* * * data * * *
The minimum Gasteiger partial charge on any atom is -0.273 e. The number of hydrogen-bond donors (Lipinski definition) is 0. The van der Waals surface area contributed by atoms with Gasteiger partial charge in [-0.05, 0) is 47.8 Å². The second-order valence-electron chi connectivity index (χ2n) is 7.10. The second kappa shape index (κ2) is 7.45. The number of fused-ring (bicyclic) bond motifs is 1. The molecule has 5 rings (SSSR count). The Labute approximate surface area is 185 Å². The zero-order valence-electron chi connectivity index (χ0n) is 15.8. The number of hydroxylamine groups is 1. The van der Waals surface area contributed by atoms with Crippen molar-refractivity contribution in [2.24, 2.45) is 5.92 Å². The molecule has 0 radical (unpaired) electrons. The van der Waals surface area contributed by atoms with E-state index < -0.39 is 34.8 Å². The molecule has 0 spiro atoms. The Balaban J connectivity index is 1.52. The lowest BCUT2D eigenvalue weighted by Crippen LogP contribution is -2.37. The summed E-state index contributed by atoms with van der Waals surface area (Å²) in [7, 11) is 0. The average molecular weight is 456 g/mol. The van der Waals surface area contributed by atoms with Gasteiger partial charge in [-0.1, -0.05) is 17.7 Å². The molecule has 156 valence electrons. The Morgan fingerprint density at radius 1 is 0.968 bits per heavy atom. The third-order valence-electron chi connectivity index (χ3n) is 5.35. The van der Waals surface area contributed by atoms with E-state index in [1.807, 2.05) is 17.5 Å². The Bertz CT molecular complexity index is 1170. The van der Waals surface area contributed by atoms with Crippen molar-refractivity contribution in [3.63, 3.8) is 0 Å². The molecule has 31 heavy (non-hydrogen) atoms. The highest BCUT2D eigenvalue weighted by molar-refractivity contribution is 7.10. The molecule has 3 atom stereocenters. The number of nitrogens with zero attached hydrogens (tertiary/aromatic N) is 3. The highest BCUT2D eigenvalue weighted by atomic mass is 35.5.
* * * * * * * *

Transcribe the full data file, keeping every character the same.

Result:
The minimum Gasteiger partial charge on any atom is -0.273 e. The number of hydrogen-bond donors (Lipinski definition) is 0. The van der Waals surface area contributed by atoms with Gasteiger partial charge in [-0.05, 0) is 47.8 Å². The second-order valence-electron chi connectivity index (χ2n) is 7.10. The second kappa shape index (κ2) is 7.45. The number of fused-ring (bicyclic) bond motifs is 1. The molecule has 5 rings (SSSR count). The Labute approximate surface area is 185 Å². The zero-order valence-electron chi connectivity index (χ0n) is 15.8. The number of hydroxylamine groups is 1. The van der Waals surface area contributed by atoms with Crippen molar-refractivity contribution in [2.24, 2.45) is 5.92 Å². The molecule has 0 radical (unpaired) electrons. The van der Waals surface area contributed by atoms with E-state index < -0.39 is 34.8 Å². The molecule has 0 spiro atoms. The Balaban J connectivity index is 1.52. The lowest BCUT2D eigenvalue weighted by Crippen LogP contribution is -2.37. The summed E-state index contributed by atoms with van der Waals surface area (Å²) in [7, 11) is 0. The average molecular weight is 456 g/mol. The van der Waals surface area contributed by atoms with Gasteiger partial charge in [-0.1, -0.05) is 17.7 Å². The molecule has 156 valence electrons. The Morgan fingerprint density at radius 1 is 0.968 bits per heavy atom. The third-order valence-electron chi connectivity index (χ3n) is 5.35. The van der Waals surface area contributed by atoms with E-state index in [1.807, 2.05) is 17.5 Å². The Bertz CT molecular complexity index is 1170. The van der Waals surface area contributed by atoms with Crippen molar-refractivity contribution in [3.63, 3.8) is 0 Å². The molecule has 31 heavy (non-hydrogen) atoms. The highest BCUT2D eigenvalue weighted by molar-refractivity contribution is 7.10. The molecule has 3 atom stereocenters. The number of nitrogens with zero attached hydrogens (tertiary/aromatic N) is 3. The highest BCUT2D eigenvalue weighted by atomic mass is 35.5.